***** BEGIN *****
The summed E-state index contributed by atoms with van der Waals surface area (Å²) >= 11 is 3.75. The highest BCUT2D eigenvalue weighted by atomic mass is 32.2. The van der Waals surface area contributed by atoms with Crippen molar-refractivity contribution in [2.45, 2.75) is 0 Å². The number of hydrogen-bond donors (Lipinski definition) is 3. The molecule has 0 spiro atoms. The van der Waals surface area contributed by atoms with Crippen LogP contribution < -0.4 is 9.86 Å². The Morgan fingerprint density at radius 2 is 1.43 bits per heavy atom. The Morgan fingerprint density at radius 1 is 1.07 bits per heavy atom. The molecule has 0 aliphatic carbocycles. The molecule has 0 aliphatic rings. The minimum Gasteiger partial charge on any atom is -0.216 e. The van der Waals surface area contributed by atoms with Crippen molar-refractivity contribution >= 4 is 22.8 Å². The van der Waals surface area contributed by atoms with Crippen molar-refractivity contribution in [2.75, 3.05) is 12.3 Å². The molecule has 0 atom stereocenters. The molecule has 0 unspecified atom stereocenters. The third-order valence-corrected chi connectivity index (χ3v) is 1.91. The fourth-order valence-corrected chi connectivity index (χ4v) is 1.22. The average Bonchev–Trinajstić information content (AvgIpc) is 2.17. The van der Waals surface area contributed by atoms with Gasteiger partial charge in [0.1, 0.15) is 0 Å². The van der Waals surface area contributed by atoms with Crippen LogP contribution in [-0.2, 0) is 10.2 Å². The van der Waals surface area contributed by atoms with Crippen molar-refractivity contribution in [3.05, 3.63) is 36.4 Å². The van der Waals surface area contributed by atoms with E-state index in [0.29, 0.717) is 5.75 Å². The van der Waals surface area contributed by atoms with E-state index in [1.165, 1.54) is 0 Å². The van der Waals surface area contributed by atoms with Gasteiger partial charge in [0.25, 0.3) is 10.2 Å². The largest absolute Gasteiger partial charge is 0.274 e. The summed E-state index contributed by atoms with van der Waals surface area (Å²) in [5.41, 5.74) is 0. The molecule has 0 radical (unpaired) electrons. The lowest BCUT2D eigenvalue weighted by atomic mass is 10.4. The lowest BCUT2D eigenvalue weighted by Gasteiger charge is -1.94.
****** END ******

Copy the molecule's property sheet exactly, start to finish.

The summed E-state index contributed by atoms with van der Waals surface area (Å²) >= 11 is 3.75. The highest BCUT2D eigenvalue weighted by atomic mass is 32.2. The van der Waals surface area contributed by atoms with Crippen molar-refractivity contribution in [2.45, 2.75) is 0 Å². The number of hydrogen-bond donors (Lipinski definition) is 3. The molecule has 0 spiro atoms. The van der Waals surface area contributed by atoms with Crippen LogP contribution < -0.4 is 9.86 Å². The Morgan fingerprint density at radius 2 is 1.43 bits per heavy atom. The Morgan fingerprint density at radius 1 is 1.07 bits per heavy atom. The molecule has 0 aliphatic carbocycles. The molecule has 0 aliphatic rings. The minimum Gasteiger partial charge on any atom is -0.216 e. The van der Waals surface area contributed by atoms with Crippen molar-refractivity contribution >= 4 is 22.8 Å². The van der Waals surface area contributed by atoms with Crippen molar-refractivity contribution in [2.75, 3.05) is 12.3 Å². The molecule has 0 atom stereocenters. The molecule has 0 unspecified atom stereocenters. The third-order valence-corrected chi connectivity index (χ3v) is 1.91. The fourth-order valence-corrected chi connectivity index (χ4v) is 1.22. The average Bonchev–Trinajstić information content (AvgIpc) is 2.17. The van der Waals surface area contributed by atoms with Gasteiger partial charge in [0.1, 0.15) is 0 Å². The van der Waals surface area contributed by atoms with Crippen LogP contribution in [-0.2, 0) is 10.2 Å². The van der Waals surface area contributed by atoms with Crippen molar-refractivity contribution in [3.05, 3.63) is 36.4 Å². The van der Waals surface area contributed by atoms with E-state index in [0.29, 0.717) is 5.75 Å². The van der Waals surface area contributed by atoms with E-state index in [1.165, 1.54) is 0 Å². The van der Waals surface area contributed by atoms with Gasteiger partial charge in [0.25, 0.3) is 10.2 Å². The largest absolute Gasteiger partial charge is 0.274 e. The summed E-state index contributed by atoms with van der Waals surface area (Å²) in [5.41, 5.74) is 0. The molecule has 0 radical (unpaired) electrons. The lowest BCUT2D eigenvalue weighted by atomic mass is 10.4. The lowest BCUT2D eigenvalue weighted by Gasteiger charge is -1.94.